By VICKI URBANIK
The state is now giving Northwest Indiana beach municipalities and county
agencies more flexibility to determine when to close Lake Michigan beaches
for swimming, due largely to a concern that the previous method of testing
based on the E. coli bacteria may not be the most reliable.
The local governments that will now decide on their own when to close a
beach are Dune Acres and Ogden Dunes, as well as agencies in Lake and
Meanwhile, the Indiana Dunes National Lakeshore, which doesn’t need to
follow the state directive, is changing its beach monitoring and public
notification policy as well. It will now use E. coli test results in
combination with environmental conditions, such as rainfall, winds, and
reports of combined sewer overflows, to determine if a contamination or high
counts of E. coli are likely to affect swimming water.
The change in policy has prompted a rebuttal from the Save the Dunes
Council, which says that beach testing and public notification should be
uniform in keeping with a 2004 beach plan that was prepared after extensive
Up until now, the Indiana Department of Environmental Management required
automatic closure of a beach if a water sample exceeded the federal E. coli
standard of 235 cfu. With the new policy, IDEM is calling for beach water to
be tested for E. coli five to seven days per week, with local governmental
entities issuing a public advisory if there is an exceedance. But rather
than automatically close the water to swimming, beach managers will decide
if a closure is necessary.
“This is an example of an area where the state needs to step back and give
local entities a chance to decide what is best for their communities,” said
IDEM Commissioner Thomas Easterly.
The problem, according to both the IDEM and the National Lakeshore, is the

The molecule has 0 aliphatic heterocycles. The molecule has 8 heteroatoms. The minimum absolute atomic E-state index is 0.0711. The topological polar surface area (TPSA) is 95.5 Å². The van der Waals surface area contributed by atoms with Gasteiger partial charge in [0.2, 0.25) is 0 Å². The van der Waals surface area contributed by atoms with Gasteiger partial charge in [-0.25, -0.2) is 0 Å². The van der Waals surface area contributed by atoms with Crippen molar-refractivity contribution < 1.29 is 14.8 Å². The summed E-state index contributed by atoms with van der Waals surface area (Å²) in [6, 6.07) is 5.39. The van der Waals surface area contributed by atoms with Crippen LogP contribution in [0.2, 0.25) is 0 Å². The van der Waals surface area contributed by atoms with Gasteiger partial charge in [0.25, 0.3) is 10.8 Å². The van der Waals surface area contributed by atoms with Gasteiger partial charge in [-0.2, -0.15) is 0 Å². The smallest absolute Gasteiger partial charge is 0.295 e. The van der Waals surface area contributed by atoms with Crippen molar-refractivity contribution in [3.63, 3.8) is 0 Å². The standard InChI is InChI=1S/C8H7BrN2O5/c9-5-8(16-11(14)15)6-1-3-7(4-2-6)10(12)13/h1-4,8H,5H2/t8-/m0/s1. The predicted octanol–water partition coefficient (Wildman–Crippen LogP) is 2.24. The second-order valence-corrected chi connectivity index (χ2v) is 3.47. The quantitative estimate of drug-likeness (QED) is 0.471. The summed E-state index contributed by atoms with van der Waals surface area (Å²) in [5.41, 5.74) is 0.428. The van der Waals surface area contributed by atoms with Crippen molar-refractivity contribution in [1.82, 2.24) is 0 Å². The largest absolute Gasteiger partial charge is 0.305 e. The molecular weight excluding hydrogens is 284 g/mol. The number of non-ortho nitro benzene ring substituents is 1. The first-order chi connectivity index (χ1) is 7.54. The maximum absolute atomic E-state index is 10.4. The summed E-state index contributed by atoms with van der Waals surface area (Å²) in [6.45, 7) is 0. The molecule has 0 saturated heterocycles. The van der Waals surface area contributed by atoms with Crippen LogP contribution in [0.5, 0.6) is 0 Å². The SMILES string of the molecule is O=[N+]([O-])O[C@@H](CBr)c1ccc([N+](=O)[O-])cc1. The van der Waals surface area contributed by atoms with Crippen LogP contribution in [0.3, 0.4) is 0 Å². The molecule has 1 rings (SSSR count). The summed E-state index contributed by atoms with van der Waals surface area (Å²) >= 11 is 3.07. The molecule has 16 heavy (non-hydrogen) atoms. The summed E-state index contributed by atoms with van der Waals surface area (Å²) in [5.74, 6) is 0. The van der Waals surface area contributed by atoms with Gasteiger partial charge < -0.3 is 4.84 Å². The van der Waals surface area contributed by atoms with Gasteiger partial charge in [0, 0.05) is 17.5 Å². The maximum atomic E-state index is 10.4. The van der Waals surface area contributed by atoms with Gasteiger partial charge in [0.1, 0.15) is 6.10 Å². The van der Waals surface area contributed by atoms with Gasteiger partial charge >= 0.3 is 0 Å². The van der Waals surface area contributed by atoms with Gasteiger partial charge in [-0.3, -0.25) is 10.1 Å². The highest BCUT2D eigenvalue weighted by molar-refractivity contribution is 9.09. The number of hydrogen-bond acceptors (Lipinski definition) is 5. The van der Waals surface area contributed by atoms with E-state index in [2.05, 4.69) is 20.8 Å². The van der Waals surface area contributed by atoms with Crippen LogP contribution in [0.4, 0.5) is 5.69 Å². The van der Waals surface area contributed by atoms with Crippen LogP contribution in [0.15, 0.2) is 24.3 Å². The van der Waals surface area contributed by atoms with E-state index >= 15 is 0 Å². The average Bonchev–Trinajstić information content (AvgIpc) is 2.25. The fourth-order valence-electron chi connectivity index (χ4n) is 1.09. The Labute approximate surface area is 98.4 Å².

reliance on E. coli, an indicator of fecal contamination. The E. coli
analysis takes 16 to 24 hours with the current technology. By the time an
analysis is finished, the water is often suitable for swimming, but the
beach can remain closed, “causing an undue closure as well as unnecessary
economic hardship for businesses in that area,” states an IDEM release.
An analysis titled “Thinking Differently about E. Coli,” written by Wendy
Smith, education coordinator at the Great Lakes Research and Education
Center, says that researchers have found that E. coli “may not always be an
effective indicator of water quality.” While E. coli is found in the
intestines of warm-blooded animals, scientists have found that E. coli can
persist and possibly thrive in many other natural environments.
As an example, Smith cites the presence of E. coli in soils and sediments
where there is no significant human fecal input. She also cites studies by
the U.S. Geology Survey Lake Michigan Ecological Research Station that found
that bacteria harbored in beach sand may persist longer than in water, and
that E. coli counts were higher in the nearshore sand and submerged sand
than in the beach water. In one study, a the count was 4,000 cfu on a